Early fair trading

By 1972, a burgeoning Eden Foods moved their operations to an Ann Arbor warehouse in answer to an appeal by their community to provide an even bigger and varied line of products. Establishing early fair trade relationships with respected Japanese food manufacturers allowed Eden Foods to introduce items including shoyu, umeboshi plums, kuzu root starch, rice vinegar, rice bran pickles and mirin to their growing audience of organic consumers.

After their warehouse was destroyed by a fire in 1979, a new facility was opened in Clinton, Michigan, where they remain today. The property surrounding the 60,000 square foot facility includes 26 acres of native woodlands, wetlands and organic gardens. The nearly 100 people employed in their headquarters still produce several of the products there or work in their administrative offices. Product development, packaging design and advertising are still managed in-house by their staff at the Clinton head-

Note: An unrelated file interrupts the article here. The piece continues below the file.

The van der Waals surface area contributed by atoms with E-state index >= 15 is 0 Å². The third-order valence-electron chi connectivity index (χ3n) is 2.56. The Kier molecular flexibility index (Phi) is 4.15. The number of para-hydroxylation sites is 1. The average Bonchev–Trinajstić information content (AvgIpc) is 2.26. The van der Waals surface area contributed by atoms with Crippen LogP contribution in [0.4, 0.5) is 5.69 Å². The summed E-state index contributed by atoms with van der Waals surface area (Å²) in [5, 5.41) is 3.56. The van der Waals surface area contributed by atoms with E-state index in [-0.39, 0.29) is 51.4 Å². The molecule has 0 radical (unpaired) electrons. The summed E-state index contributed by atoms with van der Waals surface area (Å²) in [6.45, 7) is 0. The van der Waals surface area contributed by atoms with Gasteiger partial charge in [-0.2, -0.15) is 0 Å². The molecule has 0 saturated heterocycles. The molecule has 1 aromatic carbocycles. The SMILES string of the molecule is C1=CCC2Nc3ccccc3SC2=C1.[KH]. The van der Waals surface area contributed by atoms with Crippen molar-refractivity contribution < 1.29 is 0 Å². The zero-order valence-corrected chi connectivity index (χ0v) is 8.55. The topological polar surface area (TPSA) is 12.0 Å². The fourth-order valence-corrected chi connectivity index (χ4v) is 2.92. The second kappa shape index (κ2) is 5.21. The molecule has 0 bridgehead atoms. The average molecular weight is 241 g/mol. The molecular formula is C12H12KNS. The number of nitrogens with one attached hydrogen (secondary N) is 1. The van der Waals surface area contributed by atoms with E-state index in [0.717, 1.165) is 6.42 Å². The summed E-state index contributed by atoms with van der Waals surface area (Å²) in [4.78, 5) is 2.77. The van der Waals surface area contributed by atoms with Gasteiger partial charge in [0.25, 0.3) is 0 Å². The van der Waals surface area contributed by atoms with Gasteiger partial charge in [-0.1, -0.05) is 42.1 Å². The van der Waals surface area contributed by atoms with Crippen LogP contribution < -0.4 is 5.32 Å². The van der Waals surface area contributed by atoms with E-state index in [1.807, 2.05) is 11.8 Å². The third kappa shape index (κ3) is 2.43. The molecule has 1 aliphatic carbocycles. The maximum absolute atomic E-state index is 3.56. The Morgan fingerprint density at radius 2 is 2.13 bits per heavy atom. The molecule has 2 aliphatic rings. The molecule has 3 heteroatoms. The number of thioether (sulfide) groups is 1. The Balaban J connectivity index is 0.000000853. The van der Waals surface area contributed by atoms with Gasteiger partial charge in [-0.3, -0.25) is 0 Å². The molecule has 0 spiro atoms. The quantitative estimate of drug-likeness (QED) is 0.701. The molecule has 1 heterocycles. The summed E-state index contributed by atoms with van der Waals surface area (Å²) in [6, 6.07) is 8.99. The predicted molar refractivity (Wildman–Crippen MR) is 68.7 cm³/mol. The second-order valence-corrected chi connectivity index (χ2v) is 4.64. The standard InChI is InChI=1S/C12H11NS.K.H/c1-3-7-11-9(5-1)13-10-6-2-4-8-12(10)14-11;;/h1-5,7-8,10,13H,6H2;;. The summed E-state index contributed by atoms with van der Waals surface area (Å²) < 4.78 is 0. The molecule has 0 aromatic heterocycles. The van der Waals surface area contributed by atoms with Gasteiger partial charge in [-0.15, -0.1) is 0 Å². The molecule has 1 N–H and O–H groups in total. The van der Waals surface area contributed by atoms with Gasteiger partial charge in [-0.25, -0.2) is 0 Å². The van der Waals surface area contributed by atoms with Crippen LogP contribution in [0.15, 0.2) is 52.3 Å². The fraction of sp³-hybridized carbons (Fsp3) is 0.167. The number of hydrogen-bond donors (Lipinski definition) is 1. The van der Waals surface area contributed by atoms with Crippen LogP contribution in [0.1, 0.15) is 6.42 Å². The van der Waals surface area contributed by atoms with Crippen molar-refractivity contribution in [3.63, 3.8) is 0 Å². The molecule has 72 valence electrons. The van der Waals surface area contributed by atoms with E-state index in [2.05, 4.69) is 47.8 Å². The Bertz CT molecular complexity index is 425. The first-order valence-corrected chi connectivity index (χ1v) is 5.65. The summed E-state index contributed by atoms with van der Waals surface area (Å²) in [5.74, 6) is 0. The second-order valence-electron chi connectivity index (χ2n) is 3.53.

quarters.

A family-oriented company Tonya Martin, an Eden Foods writer and spokesperson, says of the work climate at the Clinton site, “I hate when businesses say they’re like family, because they’re a business, but it does feel like family. There’s a lot of love [here]. It’s a family-oriented company. Every birth is celebrated, we still have a company picnic, and everybody knows each other’s kids by name. It’s kind of a rare, old-fashioned feel to this company.” In addition, Eden Foods employees enjoy excellent medical and dental insurance plans as well as 401K with matching, education reimbursement and a wholesale employee store.

Whole grain firsts